Lemon alleges that the hospital violated EMTALA when Dr. Murphy and hospital staff disregarded Lyric's symptoms and inappropriately screened her. EMTALA prohibits hospitals from inappropriately transferring or refusing to provide medical care to persons with emergency medical conditions. 42 U.S.C. §§ 1395dd(a)-(c) (requiring hospitals to provide medical screening and stabilizing treatment for all patients with emergency medical conditions). The purpose of the statute is to prevent "patient dumping," the practice of refusing to provide emergency medical treatment to patients who are unable to pay, or transferring them before their emergency conditions are stabilized. See Beller v. Health and Hosp. Corp. of Marion County, Indiana, 703 F.3d 388, 390 (7th Cir. 2012) (internal citations omitted). EMTALA provides a private right of action for individuals who sustain personal harm as result of a hospital's violation of the statute. See 42 U.S.C. § 1395dd(d)(2)(A).

EMTALA imposes two basic obligations on hospitals: First, when an individual seeks treatment at a hospital emergency room, "the hospital must provide for an appropriate medical screening examination to determine whether or not an emergency medical condition exists" and second, if the screening examination reveals the presence of an emergency medical condition, the hospital must "stabilize" the medical condition before transferring or discharging the patient. 42 U.S.C. § 1399dd(a)-(b). As Judge Adelman stated in the previous decision, under EMTALA, an "appropriate medical screening examination" is not judged by its proficiency in accurately diagnosing the patient's illness, but rather by whether it was performed equitably in comparison to other patients with similar symptoms. Marshall v. East Carroll Parish Hosp. Serv. Dist., 134 F.3d 319, 322 (5th Cir. 1998). EMTALA is not a malpractice statute; that the treatment provided was ineffective does not violate EMTALA so long as the patient was screened and stabilized. Lim v. Beloit Health Sys., No. 12-C-0168, 2012 WL 12929553, at *4 (E.D. Wis. Oct. 31, 2012) (collecting cases).

In dismissing Lemon's original complaint, Judge Adelman found that while Lemon alleged that Dr. Murphy did a poor job screening Lyric and failed to recognize the severity of her illness, the complaint failed to state a claim under EMTALA because it did not allege that Dr. Murphy provided Lyric with a medical screening that was different or less than what the hospital would have provided any other patient presenting with such symptoms. (Docket # 46 at 7.) Judge Adelman further found that because Dr. Murphy did not determine that Lyric had an emergency condition, the "failure to stabilize" component of EMTALA was not implicated. (Id.)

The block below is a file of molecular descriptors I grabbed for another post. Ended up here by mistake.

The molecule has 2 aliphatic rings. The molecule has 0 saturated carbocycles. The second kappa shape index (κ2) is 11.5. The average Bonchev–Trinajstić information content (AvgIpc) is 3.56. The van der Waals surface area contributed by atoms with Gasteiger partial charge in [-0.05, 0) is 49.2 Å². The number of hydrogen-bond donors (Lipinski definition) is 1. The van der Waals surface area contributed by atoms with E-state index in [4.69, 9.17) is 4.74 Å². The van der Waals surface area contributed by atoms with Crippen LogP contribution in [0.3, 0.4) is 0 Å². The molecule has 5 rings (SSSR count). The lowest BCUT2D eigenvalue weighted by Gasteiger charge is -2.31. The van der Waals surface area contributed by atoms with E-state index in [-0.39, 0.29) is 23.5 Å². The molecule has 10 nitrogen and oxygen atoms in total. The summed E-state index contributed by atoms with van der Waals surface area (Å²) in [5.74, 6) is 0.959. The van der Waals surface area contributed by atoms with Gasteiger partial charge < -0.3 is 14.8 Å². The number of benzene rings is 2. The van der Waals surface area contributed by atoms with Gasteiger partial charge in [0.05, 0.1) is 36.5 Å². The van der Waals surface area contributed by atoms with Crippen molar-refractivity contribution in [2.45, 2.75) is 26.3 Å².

In an attempt to address the deficiencies Judge Adelman identified, Lemon adds the following allegations to her amended complaint:

• Dr. Murphy and hospital staff "provided screening that was inconsistent and less than what the Hospital would have provided to other pediatric patients presenting with the same apparent symptoms, in effect dumping LYRIC from the ED without further intervening on her behalf." (Am. Compl. ¶ 142.)

• "LYRIC did not receive the same forms of emergency screening that other similarly situated pediatric patients would have received, specifically including, but not limited to a chest xray, laboratory studies, initiation of sepsis screening protocols, and the administration of antiviral and antibiotic medications." (Am. Compl. ¶ 143.)

• "SHAMORA'S lack of private health insurance was a reason why she and LYRIC were dumped from the ED without LYRIC receiving an appropriate screening examination pursuant to EMTALA, and without LYRIC receiving further treatment and care or stabilization of her emergency medical condition prior to her discharge." (Am. Compl. ¶ 144.)